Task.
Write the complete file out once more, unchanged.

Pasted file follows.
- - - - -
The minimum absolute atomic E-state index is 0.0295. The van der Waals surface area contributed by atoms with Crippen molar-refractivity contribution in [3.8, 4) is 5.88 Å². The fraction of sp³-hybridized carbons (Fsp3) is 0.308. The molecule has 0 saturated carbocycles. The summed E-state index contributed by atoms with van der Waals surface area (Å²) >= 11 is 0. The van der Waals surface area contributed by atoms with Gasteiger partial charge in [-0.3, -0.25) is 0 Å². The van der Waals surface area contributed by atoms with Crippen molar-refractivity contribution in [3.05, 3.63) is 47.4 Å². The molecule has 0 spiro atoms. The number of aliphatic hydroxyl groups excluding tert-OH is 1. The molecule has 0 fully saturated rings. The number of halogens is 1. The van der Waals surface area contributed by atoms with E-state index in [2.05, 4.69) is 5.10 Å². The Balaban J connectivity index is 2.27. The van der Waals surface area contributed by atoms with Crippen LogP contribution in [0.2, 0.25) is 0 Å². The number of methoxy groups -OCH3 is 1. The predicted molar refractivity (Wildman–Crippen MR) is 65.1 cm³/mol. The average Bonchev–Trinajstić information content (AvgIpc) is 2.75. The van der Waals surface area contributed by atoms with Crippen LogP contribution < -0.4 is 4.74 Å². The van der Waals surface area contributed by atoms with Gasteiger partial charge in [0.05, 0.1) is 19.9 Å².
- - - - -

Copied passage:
The minimum absolute atomic E-state index is 0.0295. The van der Waals surface area contributed by atoms with Crippen molar-refractivity contribution in [3.8, 4) is 5.88 Å². The fraction of sp³-hybridized carbons (Fsp3) is 0.308. The molecule has 0 saturated carbocycles. The summed E-state index contributed by atoms with van der Waals surface area (Å²) >= 11 is 0. The van der Waals surface area contributed by atoms with Gasteiger partial charge in [-0.3, -0.25) is 0 Å². The van der Waals surface area contributed by atoms with Crippen molar-refractivity contribution in [3.05, 3.63) is 47.4 Å². The molecule has 0 spiro atoms. The number of aliphatic hydroxyl groups excluding tert-OH is 1. The molecule has 0 fully saturated rings. The number of halogens is 1. The van der Waals surface area contributed by atoms with E-state index in [2.05, 4.69) is 5.10 Å². The Balaban J connectivity index is 2.27. The van der Waals surface area contributed by atoms with Crippen LogP contribution in [0.2, 0.25) is 0 Å². The number of methoxy groups -OCH3 is 1. The predicted molar refractivity (Wildman–Crippen MR) is 65.1 cm³/mol. The average Bonchev–Trinajstić information content (AvgIpc) is 2.75. The van der Waals surface area contributed by atoms with Crippen LogP contribution < -0.4 is 4.74 Å². The van der Waals surface area contributed by atoms with Gasteiger partial charge in [0.05, 0.1) is 19.9 Å².